Antibody response to DT-GM, a novel fusion toxin consisting of a truncated diphtheria toxin (DT) linked to human granulocyte-macrophage colony stimulating factor (GM), during a phase I trial of patients with relapsed or refractory acute myeloid leukemia

Philip D. Hall, Gabriel Virella, Tony Willoughby, Daniel H. Atchley, Robert J. Kreitman, Arthur E. Frankel

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44 Scopus citations

Abstract

We are conducting a Phase I trial of a fusion toxin (DT-GM) for the treatment of relapsed or refractory acute myeloid leukemia (AML). The fusion toxin consists of a truncated diphtheria toxin (DT) linked to human granulocyte-macrophage colony stimulating factor (GM). Prior to beginning the Phase I trial, our first goal was to determine whether healthy controls and adult AML patients had preexisting antibodies able to inhibit DT-GM. Sera from 5 of the 9 controls completely neutralized DT-GM by an in vitro bioassay to assess the inhibition of DT-GM. Sera from 43 patients with AML were tested by bioassay and a specific enzymoimmunoassay (EIA) for anti-DT-GM antibodies. Forty-two of 43 samples were positive by EIA, and 5 patients (11.6%) showed complete neutralization of DT-GM in the bioassay. Anti-DT-GM concentrations were significantly higher in samples demonstrating neutralization than in samples demonstrating no neutralization (P = 0.003). In the Phase I trial of DT-GM prior to therapy, none of 28 patients exhibited neutralization by bioassay, but 89% were positive by EIA. After the first course of DT-GM, 23% developed neutralizing antibodies by the bioassay, and 64% of patients exhibited an increase in their anti-DT-GM antibody concentrations by EIA. Further studies are needed to determine the clinical impact of the anti-DT-GM antibodies and whether the neutralization bioassay can be replaced by our EIA.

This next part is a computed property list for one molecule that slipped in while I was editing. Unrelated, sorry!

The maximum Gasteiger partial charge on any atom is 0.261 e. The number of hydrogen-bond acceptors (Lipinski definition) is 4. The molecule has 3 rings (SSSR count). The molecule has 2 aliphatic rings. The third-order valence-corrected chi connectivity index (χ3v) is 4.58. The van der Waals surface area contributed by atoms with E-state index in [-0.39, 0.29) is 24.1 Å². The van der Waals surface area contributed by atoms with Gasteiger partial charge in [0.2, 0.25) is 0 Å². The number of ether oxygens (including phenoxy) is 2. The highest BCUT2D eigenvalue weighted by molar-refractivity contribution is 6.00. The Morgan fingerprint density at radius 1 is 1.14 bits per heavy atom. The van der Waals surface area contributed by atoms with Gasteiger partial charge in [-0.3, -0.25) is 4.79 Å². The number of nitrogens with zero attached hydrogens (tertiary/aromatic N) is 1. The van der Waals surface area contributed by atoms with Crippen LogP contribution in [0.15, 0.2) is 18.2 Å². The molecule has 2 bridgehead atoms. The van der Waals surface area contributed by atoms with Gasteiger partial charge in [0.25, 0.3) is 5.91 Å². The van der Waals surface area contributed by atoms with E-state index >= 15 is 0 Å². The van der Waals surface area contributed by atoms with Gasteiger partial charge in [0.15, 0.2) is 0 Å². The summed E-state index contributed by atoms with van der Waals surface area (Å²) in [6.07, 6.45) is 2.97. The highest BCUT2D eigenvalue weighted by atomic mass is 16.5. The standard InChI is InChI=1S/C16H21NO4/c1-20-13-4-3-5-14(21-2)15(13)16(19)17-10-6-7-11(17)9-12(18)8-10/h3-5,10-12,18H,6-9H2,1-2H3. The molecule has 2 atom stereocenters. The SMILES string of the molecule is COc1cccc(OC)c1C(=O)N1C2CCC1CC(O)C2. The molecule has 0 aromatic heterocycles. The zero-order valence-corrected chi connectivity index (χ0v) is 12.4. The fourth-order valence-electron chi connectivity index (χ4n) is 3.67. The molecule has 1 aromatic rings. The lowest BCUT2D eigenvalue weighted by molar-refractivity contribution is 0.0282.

Original languageEnglish (US)
Pages (from-to)191-197
Number of pages7
JournalClinical Immunology
Volume100
Issue number2
DOIs
StatePublished - Jan 1 2001

Keywords

  • Antibody
  • Myeloid leukemia
  • huGMCSF diphtheria toxin fusion protein

ASJC Scopus subject areas

  • Immunology and Allergy
  • Immunology

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